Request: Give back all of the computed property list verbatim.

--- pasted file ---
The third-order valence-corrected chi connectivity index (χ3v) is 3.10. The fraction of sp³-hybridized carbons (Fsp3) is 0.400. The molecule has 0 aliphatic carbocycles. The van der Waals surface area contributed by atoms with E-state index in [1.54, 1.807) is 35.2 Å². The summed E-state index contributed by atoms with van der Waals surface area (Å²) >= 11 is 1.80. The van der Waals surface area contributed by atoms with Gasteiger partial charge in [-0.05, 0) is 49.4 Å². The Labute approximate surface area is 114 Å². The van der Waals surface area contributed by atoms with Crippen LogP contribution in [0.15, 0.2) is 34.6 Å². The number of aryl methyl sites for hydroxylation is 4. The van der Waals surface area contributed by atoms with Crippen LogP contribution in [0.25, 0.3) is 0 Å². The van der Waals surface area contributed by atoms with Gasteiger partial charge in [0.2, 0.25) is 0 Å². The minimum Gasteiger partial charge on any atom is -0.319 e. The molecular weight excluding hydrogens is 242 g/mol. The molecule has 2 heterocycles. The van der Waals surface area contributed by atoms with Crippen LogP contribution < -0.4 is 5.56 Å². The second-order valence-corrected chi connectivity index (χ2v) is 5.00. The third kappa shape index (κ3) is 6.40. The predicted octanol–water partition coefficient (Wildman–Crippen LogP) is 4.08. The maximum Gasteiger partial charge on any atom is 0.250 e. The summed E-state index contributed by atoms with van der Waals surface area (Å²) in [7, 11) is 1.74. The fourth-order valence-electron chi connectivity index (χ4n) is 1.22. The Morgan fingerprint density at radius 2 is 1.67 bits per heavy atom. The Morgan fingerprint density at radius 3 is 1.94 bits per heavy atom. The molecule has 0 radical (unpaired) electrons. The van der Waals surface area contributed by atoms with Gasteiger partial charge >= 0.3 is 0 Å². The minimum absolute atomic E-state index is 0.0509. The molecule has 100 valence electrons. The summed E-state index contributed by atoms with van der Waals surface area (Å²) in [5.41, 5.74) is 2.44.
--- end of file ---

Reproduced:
The third-order valence-corrected chi connectivity index (χ3v) is 3.10. The fraction of sp³-hybridized carbons (Fsp3) is 0.400. The molecule has 0 aliphatic carbocycles. The van der Waals surface area contributed by atoms with E-state index in [1.54, 1.807) is 35.2 Å². The summed E-state index contributed by atoms with van der Waals surface area (Å²) >= 11 is 1.80. The van der Waals surface area contributed by atoms with Gasteiger partial charge in [-0.05, 0) is 49.4 Å². The Labute approximate surface area is 114 Å². The van der Waals surface area contributed by atoms with Crippen LogP contribution in [0.15, 0.2) is 34.6 Å². The number of aryl methyl sites for hydroxylation is 4. The van der Waals surface area contributed by atoms with Crippen LogP contribution in [0.25, 0.3) is 0 Å². The van der Waals surface area contributed by atoms with Gasteiger partial charge in [0.2, 0.25) is 0 Å². The minimum Gasteiger partial charge on any atom is -0.319 e. The molecular weight excluding hydrogens is 242 g/mol. The molecule has 2 heterocycles. The van der Waals surface area contributed by atoms with Crippen LogP contribution < -0.4 is 5.56 Å². The second-order valence-corrected chi connectivity index (χ2v) is 5.00. The third kappa shape index (κ3) is 6.40. The predicted octanol–water partition coefficient (Wildman–Crippen LogP) is 4.08. The maximum Gasteiger partial charge on any atom is 0.250 e. The summed E-state index contributed by atoms with van der Waals surface area (Å²) in [7, 11) is 1.74. The fourth-order valence-electron chi connectivity index (χ4n) is 1.22. The Morgan fingerprint density at radius 2 is 1.67 bits per heavy atom. The Morgan fingerprint density at radius 3 is 1.94 bits per heavy atom. The molecule has 0 radical (unpaired) electrons. The van der Waals surface area contributed by atoms with Gasteiger partial charge >= 0.3 is 0 Å². The minimum absolute atomic E-state index is 0.0509. The molecule has 100 valence electrons. The summed E-state index contributed by atoms with van der Waals surface area (Å²) in [5.41, 5.74) is 2.44.